Turn on the radio, visit any shopping place, and you might be misled into believing that the Christmas season has already begun. Christmas music and decorations assault us throughout our shopping and preparations. However, the official Christmas season does not formally begin until the first Mass celebrated on Christmas Eve. Ironically, when the retail world deems Christmas over, on December 26, it’s really just beginning! The formal Christmas season continues through the Epiphany on January 6.
Yesterday Catholics celebrated our New Years Day, the beginning of the new liturgical year, with new missals, new songbooks, and new readings. This season that kicks off our year is called Advent and it’s a very special time where we prepare our souls for the coming of Jesus.
Remember when you were a child how the anticipation of an event thrilled you. You couldn’t concentrate on anythine other than what was coming – a birthday, a vacation, some exciting event? You went over what it was going to be like contantly in your mind. This is Advent, focusing on Christ’s approaching birth to save the world.
When retailers attempt to force the Christmas joy upon us earlier each year, we risk losing that growing anticipation, the time when we are called to keep watch, to leave behind our sinful ways, to prepare ourselves, spirit and soul, for the arrival of our Lord and Savior. He will be our light shining through the darkness of our befuddled and self-serving world.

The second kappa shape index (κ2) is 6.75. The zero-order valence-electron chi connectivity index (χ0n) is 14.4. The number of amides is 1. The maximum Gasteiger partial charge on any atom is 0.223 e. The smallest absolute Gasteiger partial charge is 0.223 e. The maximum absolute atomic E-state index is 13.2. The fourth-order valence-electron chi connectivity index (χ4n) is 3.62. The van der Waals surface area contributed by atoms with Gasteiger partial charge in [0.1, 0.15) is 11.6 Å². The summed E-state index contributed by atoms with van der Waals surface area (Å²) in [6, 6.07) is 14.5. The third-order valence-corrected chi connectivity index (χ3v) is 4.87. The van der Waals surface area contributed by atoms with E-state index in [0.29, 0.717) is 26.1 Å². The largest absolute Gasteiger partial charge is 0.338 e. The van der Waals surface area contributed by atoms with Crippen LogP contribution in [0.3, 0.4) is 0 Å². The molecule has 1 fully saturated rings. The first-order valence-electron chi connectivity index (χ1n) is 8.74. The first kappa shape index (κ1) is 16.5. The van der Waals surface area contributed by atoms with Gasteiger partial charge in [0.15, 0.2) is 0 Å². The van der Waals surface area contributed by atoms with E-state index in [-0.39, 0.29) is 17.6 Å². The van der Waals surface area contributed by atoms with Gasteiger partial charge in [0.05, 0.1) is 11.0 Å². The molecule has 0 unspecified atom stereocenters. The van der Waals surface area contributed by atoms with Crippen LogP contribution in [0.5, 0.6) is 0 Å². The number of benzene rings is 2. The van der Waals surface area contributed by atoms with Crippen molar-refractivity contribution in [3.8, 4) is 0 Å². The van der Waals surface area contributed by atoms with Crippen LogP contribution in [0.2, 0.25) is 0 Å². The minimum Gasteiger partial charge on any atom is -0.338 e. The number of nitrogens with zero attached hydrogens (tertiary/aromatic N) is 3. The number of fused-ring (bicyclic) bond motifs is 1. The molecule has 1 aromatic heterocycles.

One of the first decorations we bring down from the attic is our Advent Wreath. Each Sunday during Lent, we light one of the four candles, and say a prayer from our Family Nights for Advent and Christmas booklet. The Catholic Company offers a beautiful description of the meaning behind the Advent Wreath:
Since circles have no beginning and no end, the circular shape of the Advent Wreath is used to symbolize God the Father and eternal life. The wreath holds four candles which are lit over the four weeks of Advent. There are three violet (purple) candles and one rose candle, each representing 1,000 years. Added together, the four candles symbolize the 4,000 years that humanity waited for the Savior.
Violet is a liturgical color used to signify a time of penance, sacrifice, and prayer. During the first, second, and the fourth weeks of Advent we light violet candles. The Third Sunday of Advent is called Gaudete (Rejoice) Sunday. On this day we celebrate that our waiting for Christmas is almost over. Rose is a liturgical color used to signify joy, so we light the rose candle on the third Sunday of Advent.
Traditionally, each of the four candles on an Advent wreath has their own meaning. The first Sunday of Advent symbolizes Hope with the Prophet’s Candle reminding us that Jesus is coming. The second Sunday of Advent symbolizes Faith with the Bethlehem Candle reminding us of Mary and Joseph’s journey to Bethlehem. The third Sunday of Advent symbolizes Joy with the Shepherd’s Candle reminding us of the Joy the world experienced at the coming birth of Jesus. The fourth Sunday symbolizes Peace with the Angel’s Candle reminding us of the message of the angels: “Peace on Earth, Good Will Toward Men.”